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Juliano v. Southampton Township Planning Board

A-1102-03T1 (N.J. Super. App. Div. 2004) (Unpublished)

ZONING; VARIANCES—Even though a court may agree with a variance applicant that the relief sought does no damage to a zoning ordinance, it will not substitute its judgment for that of a land use board unless the board’s decision is arbitrary or capricious.

A property owner owned a lot governed by a local ordinance delineating a zoning policy designed to protect the environment of Pinelands Area and limit development. The owner filed an application with the local planning board for a minor subdivision to create two separate residential lots. The application included a request for a variance pursuant to N.J.S.A. 40:55D-70(c)(2) to create a fourteen-acre lot rather than the required minimum of fifteen acres. At the variance hearing, the owner argued that the variance was warranted on the basis that the non-conforming subdivision was less than one acre deficient and the grant of the variance would both result in a public benefit and represent a better zoning alternative. The owner claimed that it made better planning sense to allow the variance for the nonconforming subdivision with two lots, than to require a single twenty-nine acre lot.

The board denied the application, ruling that the owner had not satisfied either the positive or negative criteria for an N.J.S.A. 49:55D-70(c)(2) variance. It found that such a variance could not be granted merely to advance the purposes of the land owner; rather, it was only appropriate when such a grant would further the purpose of the zoning ordinance and benefit the public. Therefore, since that the only benefit of the variance would be for the owner, the board held that the owner had failed to satisfy the positive criteria. Additionally, the board expressed concern for the cumulative environmental impact of even small deviations from the zoning ordinance in the environmentally sensitive Pinelands Area. Therefore, the relief sought was contrary to the goals of the relevant zoning ordinance and that the owner had thus failed to satisfy the negative criteria.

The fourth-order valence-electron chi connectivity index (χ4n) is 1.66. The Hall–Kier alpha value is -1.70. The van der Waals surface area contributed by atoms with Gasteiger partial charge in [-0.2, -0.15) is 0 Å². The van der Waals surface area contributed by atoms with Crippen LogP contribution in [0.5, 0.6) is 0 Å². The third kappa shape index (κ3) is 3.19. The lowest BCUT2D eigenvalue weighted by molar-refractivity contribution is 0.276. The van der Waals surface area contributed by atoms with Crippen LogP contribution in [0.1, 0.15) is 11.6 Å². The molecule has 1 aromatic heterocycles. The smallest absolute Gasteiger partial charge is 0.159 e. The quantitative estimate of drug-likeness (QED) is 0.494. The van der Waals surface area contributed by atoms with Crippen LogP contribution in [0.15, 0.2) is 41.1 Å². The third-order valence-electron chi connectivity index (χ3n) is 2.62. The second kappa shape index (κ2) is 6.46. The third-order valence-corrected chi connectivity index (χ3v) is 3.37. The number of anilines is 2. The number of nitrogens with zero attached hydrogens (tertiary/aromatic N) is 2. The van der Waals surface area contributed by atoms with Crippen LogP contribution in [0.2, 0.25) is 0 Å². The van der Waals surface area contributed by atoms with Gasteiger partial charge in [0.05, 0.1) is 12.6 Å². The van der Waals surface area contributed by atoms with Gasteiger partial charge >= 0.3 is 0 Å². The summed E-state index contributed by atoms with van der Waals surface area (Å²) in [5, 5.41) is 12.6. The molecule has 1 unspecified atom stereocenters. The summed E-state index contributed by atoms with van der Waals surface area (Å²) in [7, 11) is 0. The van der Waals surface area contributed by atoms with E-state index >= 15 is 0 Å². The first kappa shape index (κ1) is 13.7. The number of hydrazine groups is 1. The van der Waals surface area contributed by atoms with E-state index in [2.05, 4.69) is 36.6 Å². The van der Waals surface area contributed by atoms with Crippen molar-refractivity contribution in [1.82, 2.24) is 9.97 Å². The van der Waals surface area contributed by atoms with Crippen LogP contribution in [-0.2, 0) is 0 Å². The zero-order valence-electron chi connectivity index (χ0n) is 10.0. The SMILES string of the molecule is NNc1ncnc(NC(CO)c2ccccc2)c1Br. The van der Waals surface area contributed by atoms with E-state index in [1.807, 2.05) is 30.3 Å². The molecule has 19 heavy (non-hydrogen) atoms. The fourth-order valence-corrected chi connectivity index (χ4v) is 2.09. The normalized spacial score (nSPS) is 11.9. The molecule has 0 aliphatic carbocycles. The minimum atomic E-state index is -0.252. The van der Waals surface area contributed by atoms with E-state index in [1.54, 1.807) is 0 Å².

The lower court affirmed the board’s decision and held that even though it agreed with the owner, the law does not allow a court to simply substitute its judgment in place of a local planning board when the board’s decision is neither arbitrary nor capricious. The Appellate Division affirmed, holding that it was reasonable for the board to uphold the zoning policies of controlling density and protecting the environment by strict enforcement of the minimum lot-size requirement.


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